absent.

              Did Tony report his experience to PCB, as it seems both PCB and
              Bernie Wolfard were reluctant to include Cynthia J in the CSD
              catalogue?

              It would at first appear a quick and easy thing for PCB to improve
              the self rescuing of CJ before catalogue inclusion, but he didn't
              (note: self -rescuing, not -righting). CJ seems to be from an
              earlier period where PCB was happy to hop between dinkum sharpie
              designs arising from either his own flow theory, or Chapelleian
              aprioristic postulate. Perhaps a time came when he was no longer
              able to do so, and would not update such designs having firmly moved
              to a new sharpie paradigm. He updated Bolger Flow Theory conforming
              Otter #231 much later to Otter ll #375, but couldn't do so to
              Chapellian Cynthia J #289. If an exception proves the rule then he
              has a bob each way with the later Jesse Cooper #389; but even here
              he then could not update, and moved instead entirely to the new
              paradigm with AS29 #547.

              Graeme

              --- In bolger@yahoogroups.com, "captreed48" <captreed@...> wrote:
              >
              > As
              > > designed, I believe Cynthia J would, if capsized, float fairly
              high
              > on her
              > > side, supported by the cabin and the bouyancy of the mast and
              gaff.
              > > Righting her would require a swimmer to grab the stringers on
              the
              > bottom to
              > > pull her up or, more likely, a line to parbuckle the boat up.
              If
              > capsize is
              > > a major concern,
              >
              > Well....capsize is a major concern. A friend of mine capsized his
              > Cynthia J and could not get it upright. A helpful park ranger
              boat and
              > crew couldn't either but towed the boat submerged back to the
              launch
              > ramp. By that time my friend was very hypothermic.
              >
              >
              > I think bouyancy tanks in each quarter or across the entire
              transom and
              > under the seats in addition to making the cabin watertight would
              vastly
              > improve the situation. In that case the heavier bottom would help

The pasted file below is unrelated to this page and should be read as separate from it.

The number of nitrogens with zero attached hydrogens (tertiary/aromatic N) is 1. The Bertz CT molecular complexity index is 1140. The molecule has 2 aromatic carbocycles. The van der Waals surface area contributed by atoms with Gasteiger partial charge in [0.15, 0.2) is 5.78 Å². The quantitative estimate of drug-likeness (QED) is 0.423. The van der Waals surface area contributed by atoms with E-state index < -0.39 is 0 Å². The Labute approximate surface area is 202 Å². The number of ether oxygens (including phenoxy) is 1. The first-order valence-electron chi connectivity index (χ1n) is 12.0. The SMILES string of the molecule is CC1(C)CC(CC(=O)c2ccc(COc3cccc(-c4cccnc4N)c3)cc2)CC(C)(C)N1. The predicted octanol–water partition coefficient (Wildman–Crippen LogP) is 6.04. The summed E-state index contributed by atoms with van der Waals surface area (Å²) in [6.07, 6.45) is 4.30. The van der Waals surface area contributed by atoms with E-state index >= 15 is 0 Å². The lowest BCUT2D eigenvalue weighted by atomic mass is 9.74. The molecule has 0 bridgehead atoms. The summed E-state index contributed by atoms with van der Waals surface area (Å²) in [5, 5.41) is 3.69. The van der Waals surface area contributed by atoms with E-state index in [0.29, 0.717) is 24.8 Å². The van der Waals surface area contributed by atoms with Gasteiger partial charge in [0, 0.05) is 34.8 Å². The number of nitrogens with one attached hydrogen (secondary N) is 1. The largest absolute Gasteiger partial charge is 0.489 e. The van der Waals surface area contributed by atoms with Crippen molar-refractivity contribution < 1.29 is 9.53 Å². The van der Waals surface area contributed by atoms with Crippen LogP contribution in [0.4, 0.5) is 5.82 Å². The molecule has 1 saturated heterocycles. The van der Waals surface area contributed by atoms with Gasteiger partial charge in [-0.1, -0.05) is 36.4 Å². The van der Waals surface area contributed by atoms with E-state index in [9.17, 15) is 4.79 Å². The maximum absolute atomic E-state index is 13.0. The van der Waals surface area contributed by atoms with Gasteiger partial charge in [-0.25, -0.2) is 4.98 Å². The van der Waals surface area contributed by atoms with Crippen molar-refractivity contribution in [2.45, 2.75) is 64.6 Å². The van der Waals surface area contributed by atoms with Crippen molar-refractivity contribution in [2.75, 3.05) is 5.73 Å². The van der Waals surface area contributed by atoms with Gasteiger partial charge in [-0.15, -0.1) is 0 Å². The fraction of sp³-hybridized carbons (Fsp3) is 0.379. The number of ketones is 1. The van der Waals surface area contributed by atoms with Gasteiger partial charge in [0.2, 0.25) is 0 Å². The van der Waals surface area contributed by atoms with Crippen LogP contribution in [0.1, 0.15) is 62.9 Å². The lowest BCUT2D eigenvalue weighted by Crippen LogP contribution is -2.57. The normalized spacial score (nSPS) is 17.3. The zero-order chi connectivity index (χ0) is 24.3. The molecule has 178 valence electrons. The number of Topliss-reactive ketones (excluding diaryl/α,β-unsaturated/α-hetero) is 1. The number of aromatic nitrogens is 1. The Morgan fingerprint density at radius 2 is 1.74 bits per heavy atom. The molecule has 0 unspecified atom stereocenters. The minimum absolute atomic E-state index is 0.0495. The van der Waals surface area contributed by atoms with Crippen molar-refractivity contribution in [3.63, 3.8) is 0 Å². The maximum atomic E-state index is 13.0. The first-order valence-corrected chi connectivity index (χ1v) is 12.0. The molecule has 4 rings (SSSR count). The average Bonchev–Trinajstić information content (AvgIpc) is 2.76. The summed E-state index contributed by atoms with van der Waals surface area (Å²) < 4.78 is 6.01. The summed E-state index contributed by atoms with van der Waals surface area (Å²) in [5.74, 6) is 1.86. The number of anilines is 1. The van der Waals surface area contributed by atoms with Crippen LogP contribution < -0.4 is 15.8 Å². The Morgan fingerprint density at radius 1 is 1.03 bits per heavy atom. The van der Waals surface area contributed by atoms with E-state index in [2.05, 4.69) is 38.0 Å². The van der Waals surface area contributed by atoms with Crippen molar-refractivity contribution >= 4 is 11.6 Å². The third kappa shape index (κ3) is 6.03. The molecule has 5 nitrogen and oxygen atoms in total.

> right her. (Not so if the boat isn't watertight..wood floats, but
              not
              > very high.)
              >
              > Let us know how it goes.
              >
              > Reed
              >
            • graeme19121984
              ... needed, b) increase the weight of the boat (degrading performance), and c) change the concept. If you want a small, self righting boat, maybe there are
              Message 6 of 15 , Oct 8, 2006
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                --- In bolger@yahoogroups.com, "John and Kathy Trussell"
                <jtrussell2@...> wrote:
                >
                > All of these modifications a) increase the amount of plywood
                needed, b) increase the weight of the boat (degrading performance),
                and c) change the concept. If you want a small, self righting boat,
                maybe there are better designs than Cynthia J (see PCB's Old Shoe
                and Supermouse designs, for his approaches).
                >
                > JohnT

                Hi John,

                all you say is true, and the increased plywood pile would nearly
                complete AS19, a boat designed to serve close to the original
                intention, I think, of a group day sailer with a cuddy, but with
                much deck space for sprawling. However, for instance, in AS19 PCB&F
                wanted to get away from people being confined to the cockpit and I
                would like one that provides deep shelter. As PCB wrote about
                Cynthia J it is rare to find a boat nowadays that you can sit in. He